Ambarella Inc. today announced during CES its CV3 domain controller family of artificial intelligence processors. The Santa Clara, Calif.-based AI silicon company said it enables centralized, single-chip processing for multi-sensor perception, as well as “deep fusion” for multiple sensor modalities and autonomous vehicle path planning.
“With our new CV3 AI domain controller family, we are now capable of running the full ADAS [advanced driver-assist systems] and AD [autonomous driving] stack with a single chip, while providing unprecedented performance and power efficiency,” said Fermi Wang, president and CEO of Ambarella.
“Through enhancements to our on-chip ISP [image signal processor], along with simultaneous radar processing that can take advantage of our Oculii adaptive AI algorithms, Ambarella is helping the automotive industry unlock greater levels of perception accuracy across all environmental conditions to realize the promise of autonomous driving,” he said.
Founded in 2004, Ambarella said its products are used in computer vision applications including security, ADAS, autonomous vehicles, and robotics. The company added that its systems on a chip (SoCs) offer compression, advanced image processing, and deep neural network processing to enable smart cameras to extract valuable data from high-resolution video streams.
Ambarella follows 'algorithm-first' philosophy
Ambarella said the CV3 marks the debut of its next-generation CVflow architecture, which continues its “algorithm-first” design philosophy. This drove the development of the on-chip neural vector processor (NVP), with up to 500 eTOPS (trillions of operations per second) of compute. The company claimed that it provides the automotive industry's highest AI processing performance, with a 42x increase over its prior automotive family.
Featuring up to 16 Arm Cortex-A78AE CPU cores, the CV3 can improve CPU performance by up to 30x over the prior generation in support of autonomous vehicle software, said Ambarella.
NVP also supports the latest advancements in neural network (NN) inferences, said Ambarella. It can also run radar perception such as the company's Oculii software. This is complemented by a new floating-point general vector processor (GVP) designed to offload classical computer vision and radar processing from the NVP engines, as well as floating-point-intensive algorithms from the Arm CPUs.
Ambarella added that its ISP can simultaneously support up to 12 physical or 20 virtual cameras. A single CV3 can process the entire sensor suite, which for typical L2+ deployments includes 10 cameras, five radar modules, and numerous ultrasonic sensors, it said. Higher-performance stereo and dense optical-flow engines can provide greater depth and motion perception.
The CV3 central domain controller also includes the following features:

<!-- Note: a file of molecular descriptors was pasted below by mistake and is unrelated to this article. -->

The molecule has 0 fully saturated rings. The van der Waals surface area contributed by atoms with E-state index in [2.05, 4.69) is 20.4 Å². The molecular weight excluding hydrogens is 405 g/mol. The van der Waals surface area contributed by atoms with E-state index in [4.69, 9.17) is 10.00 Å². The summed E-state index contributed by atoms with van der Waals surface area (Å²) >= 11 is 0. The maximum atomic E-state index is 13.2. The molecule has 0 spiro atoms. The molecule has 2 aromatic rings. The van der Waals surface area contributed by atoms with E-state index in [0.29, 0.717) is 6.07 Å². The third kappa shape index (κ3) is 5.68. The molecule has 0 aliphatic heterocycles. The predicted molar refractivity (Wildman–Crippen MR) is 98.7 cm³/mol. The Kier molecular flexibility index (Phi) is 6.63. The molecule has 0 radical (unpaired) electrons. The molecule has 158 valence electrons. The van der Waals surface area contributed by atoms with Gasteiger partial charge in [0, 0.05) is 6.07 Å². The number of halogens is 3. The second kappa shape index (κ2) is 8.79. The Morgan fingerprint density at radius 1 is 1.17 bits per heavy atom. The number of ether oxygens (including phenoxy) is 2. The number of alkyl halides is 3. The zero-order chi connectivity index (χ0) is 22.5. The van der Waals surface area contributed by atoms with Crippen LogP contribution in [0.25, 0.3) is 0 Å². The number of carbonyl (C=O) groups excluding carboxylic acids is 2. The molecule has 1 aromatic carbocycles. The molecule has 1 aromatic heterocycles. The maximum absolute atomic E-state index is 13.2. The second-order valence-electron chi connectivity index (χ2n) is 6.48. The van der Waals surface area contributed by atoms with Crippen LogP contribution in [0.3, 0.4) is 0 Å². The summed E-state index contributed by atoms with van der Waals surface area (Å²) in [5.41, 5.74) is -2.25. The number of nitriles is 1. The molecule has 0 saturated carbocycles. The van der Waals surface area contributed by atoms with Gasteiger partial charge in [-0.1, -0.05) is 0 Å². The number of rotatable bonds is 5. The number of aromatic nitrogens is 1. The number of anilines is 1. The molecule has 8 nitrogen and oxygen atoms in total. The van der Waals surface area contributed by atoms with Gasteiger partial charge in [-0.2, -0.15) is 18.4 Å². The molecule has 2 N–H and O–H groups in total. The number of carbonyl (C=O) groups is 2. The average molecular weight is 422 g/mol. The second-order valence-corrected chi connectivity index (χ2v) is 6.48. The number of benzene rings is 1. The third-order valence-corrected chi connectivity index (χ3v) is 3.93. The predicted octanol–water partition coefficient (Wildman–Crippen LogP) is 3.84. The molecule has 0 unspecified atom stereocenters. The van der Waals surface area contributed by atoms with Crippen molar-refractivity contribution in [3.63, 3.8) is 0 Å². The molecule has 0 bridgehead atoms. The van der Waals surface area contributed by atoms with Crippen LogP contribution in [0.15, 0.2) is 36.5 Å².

- Automotive GPU for applications such as 3D surround-view rendering
- Hardware security module, enabling the isolation of different domains and secure software provisioning
- PCIe high-speed interfaces for ultra-low-latency communications
- Processing headroom for over-the-air (OTA) software updates and testing software stacks in shadow mode
CV3 aims for simpler perception for automakers
Ambarella said its domain controller can provide greater levels of perception in challenging lighting, weather, and driving conditions for ADAS and SAE Level 2 to 4 autonomous vehicles.
The CV3 family’s hardware scalability allows automakers to unify their software stacks across their entire retail portfolios, said the company. Ambarella said it has addressed the rising complexity of automotive software by providing an alternative to the fragmented ADAS SoC offerings from competitors.
In addition, the company said its CV3 can accelerate automakers’ development timelines by allowing the deployment of new features via robust OTA updates.
Ambarella said its new family has multiple options for OEMs and Tier 1 suppliers. They scale from low-power SoCs for regulatory-class, forward-facing cameras all the way to SoCs for Level 4 fully automated driving. This new family also supports both central and zonal architectures.
Domain controller also processes in-vehicle data
In addition to the AD stack, the CV3 can simultaneously process in-cabin sensor data, including driver and occupant monitoring, said Ambarella. As a result, automakers no longer need to develop different software stacks for their entry-level, midrange, and premium vehicles. They can use the unified CVflow platform across all models, saving engineering costs while responding more quickly to market trends, he company said.
CVflow uses a set of mature tools and a robust software development kit (SDK), helping customers to innovate and differentiate their products in the marketplace, said Ambarella.
The company noted that it has also developed an ecosystem of software partners for the platform, working closely with them to port and optimize their applications. Partners include AutoBrains, SenseTime, and StradVision.
The first SoCs in the CV3 family are expected to be available for sampling during the first half of 2022.